Suffragevoluntary between 16 to under 18 years of age and over 70; compulsory 18 to 70 years of age; note - military conscripts by law cannot vote18 years of age; universal and compulsory
Executive branchchief of state: President Dilma ROUSSEFF (since 1 January 2011); Vice President Michel Miguel Elias TEMER Lulia (since 1 January 2011); note - the president is both chief of state and head of government
head of government: President Dilma ROUSSEFF (since 1 January 2011); Vice President Michel Miguel Elias TEMER Lulia (since 1 January 2011)
cabinet: Cabinet appointed by the president
elections: president and vice president elected on the same ticket by popular vote for a single four-year term; election last held on 3 October 2010 with runoff on 31 October 2010 (next to be held on 5 October 2014 and, if necessary, a runoff election on 26 October 2014)
election results: Dilma ROUSSEFF (PT) elected president in a runoff election; percent of vote - Dilma ROUSSEFF 56.01%, Jose SERRA (PSDB) 43.99%
chief of state: President Jose "Pepe" MUJICA Cordano; Vice President Danilo ASTORI Saragoza (both since 1 March 2010); note - the president is both chief of state and head of government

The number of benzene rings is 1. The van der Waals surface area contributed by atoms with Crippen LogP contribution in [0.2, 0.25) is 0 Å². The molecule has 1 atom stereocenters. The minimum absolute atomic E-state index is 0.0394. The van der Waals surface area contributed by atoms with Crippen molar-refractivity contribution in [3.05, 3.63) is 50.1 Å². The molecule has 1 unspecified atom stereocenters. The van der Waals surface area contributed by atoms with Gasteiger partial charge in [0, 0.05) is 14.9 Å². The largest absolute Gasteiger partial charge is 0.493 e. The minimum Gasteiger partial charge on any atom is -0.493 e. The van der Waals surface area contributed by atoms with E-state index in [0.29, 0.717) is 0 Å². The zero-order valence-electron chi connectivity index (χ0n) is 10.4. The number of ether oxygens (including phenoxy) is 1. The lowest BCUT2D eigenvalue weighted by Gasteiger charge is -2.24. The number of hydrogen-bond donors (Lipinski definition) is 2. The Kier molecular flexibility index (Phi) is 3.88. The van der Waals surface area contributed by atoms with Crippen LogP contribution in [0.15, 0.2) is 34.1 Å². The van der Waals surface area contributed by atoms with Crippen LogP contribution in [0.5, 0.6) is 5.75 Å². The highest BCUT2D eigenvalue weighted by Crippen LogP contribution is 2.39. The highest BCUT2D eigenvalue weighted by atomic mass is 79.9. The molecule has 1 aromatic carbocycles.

head of government: President Jose "Pepe" MUJICA Cordano; Vice President Danilo ASTORI Saragoza (both since 1 March 2010)
cabinet: Council of Ministers appointed by the president with parliamentary approval
elections: president and vice president elected on the same ticket by popular vote for five-year terms (may not serve consecutive terms); election last held on 29 November 2009 (next to be held in October 2014)
election results: Jose "Pepe" MUJICA Cordano elected president; percent of vote - Jose "Pepe" MUJICA Cordano 54.8%, Luis Alberto LACALLE 45.2%
Legislative branchbicameral National Congress or Congresso Nacional consists of the Federal Senate or Senado Federal (81 seats; 3 members from each state and federal district elected according to the principle of majority to serve eight-year terms; one-third and two-thirds of members elected every four years, alternately) and the Chamber of Deputies or Camara dos Deputados (513 seats; members are elected by proportional representation to serve four-year terms)